Following controversy over the recommendation by the US Preventive Services Task Force in 2011 to reduce prostate-specific antigen screening for prostate cancer, a new study assesses the pros and cons.
In October 2011, the US Preventive Services Task Force (USPSTF) decided that the harms of regular prostate-specific antigen (PSA) screening outweighed the benefits, which led them to recommend against regular screening for prostate cancer.
A combination of radiation therapy, surgery and complications associated with treatment for the condition were felt to be having too great a negative impact on the quality of life of many of those being treated.
A team from the Department of Urologic Surgery at Vanderbilt University Medical Center in Nashville, TN, wanted to know what impact the new guidelines have had.
“We know there is decreased utilization of PSA testing in some institutions and health systems, but has the number of incident cases per month changed substantially since the draft guideline was issued?,” says lead investigator Dr. Daniel A. Barocas.
The study – published in The Journal of Urology – looked at screening practices among urologists and primary care providers and the incidence of prostate cancer to identify any changes in the number and distribution of new prostate cancer diagnoses in the US.
- Prostate cancer is the second leading cause of cancer deaths in men the US, after skin cancer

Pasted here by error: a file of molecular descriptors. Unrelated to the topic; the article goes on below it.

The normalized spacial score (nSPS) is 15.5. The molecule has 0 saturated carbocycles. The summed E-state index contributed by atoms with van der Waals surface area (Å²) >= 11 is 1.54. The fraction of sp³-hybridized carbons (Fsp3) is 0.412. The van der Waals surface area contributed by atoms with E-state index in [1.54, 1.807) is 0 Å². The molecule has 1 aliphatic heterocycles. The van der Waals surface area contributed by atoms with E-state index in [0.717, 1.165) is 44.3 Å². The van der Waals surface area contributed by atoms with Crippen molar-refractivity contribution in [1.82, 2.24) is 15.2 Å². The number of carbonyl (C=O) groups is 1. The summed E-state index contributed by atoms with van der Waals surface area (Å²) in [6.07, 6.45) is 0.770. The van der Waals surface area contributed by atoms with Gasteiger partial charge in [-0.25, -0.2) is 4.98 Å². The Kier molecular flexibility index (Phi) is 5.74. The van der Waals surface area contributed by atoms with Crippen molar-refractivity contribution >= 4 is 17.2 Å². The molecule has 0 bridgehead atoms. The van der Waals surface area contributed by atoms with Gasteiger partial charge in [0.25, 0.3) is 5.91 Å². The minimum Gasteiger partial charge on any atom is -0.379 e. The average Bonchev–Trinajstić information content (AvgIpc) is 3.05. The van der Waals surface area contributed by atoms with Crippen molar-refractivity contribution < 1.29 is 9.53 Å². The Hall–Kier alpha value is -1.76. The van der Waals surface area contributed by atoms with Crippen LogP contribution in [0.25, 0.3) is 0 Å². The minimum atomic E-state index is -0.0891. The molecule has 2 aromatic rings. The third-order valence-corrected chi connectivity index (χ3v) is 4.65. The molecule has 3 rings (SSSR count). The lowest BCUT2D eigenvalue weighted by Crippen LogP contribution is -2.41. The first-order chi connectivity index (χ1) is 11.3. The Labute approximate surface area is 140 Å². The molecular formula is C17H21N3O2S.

- Prostate cancer declined by about 40% since the advent of PSA screening in the late 1980s, of which 40-70% is attributable to screening
- There will be approximately 27,540 deaths from prostate cancer in the US in 2015.
Cancers diagnosed in the National Cancer Database between January 2010 and December 2012 were studied to assess monthly trends in new prostate cancer diagnoses both before and after the USPSTF guidelines were issued. They compared these trends with those of colon cancer.
In the month after the USPSTF draft guidelines were issued, across all subgroups of age, comorbidity, race, income, and insurance, the number of overall prostate cancer diagnoses fell by more than 12%, and diagnoses continued to fall for a further 11 months.
The number of low-, intermediate- and high-risk prostate cancers all reduced in the first 12 months after the recommendations changed, while the number of new diagnoses of nonlocalized disease remained stable.
In comparison, the number of colon cancers remained stable.
The study revealed that 12 months after the draft guidelines were issued, diagnoses of new low-risk cancers reduced by 37.9% and continued to fall faster than other disease risk grades.
However, the study also identified a drop of 28.1% in diagnoses of intermediate-risk disease, as well as a 23.1% reduction in high-risk prostate cancer 1 year after the draft guidelines were published.
The benefits identified as a result of the new guidelines were a reduction in overdiagnosis and overtreatment of low-risk disease and disease found in elderly men, while the harms were missed opportunities to diagnose cases in men who may benefit from the treatment.
While on the one hand, the USPSTF guidelines had the intended effect of reducing regular screening, and may, therefore, have gotten it right for low-risk cancer in relation to overdiagnosis and overtreatment, the study suggests there is a danger that the reduction in the diagnosis of intermediate- and high-risk cancer could lead to higher-risk cancers being missed.
Dr. Barocas says:
“Future research should focus on prostate cancer screening paradigms that both minimize harms and maximize the potential benefits of screening, as well as accounting for individual patient risk factors and preferences.”
Earlier this month, Medical News Today reported that men with unaggressive prostate tumors were unlikely to develop or to die from prostate cancer.
Written by Jonathan Vernon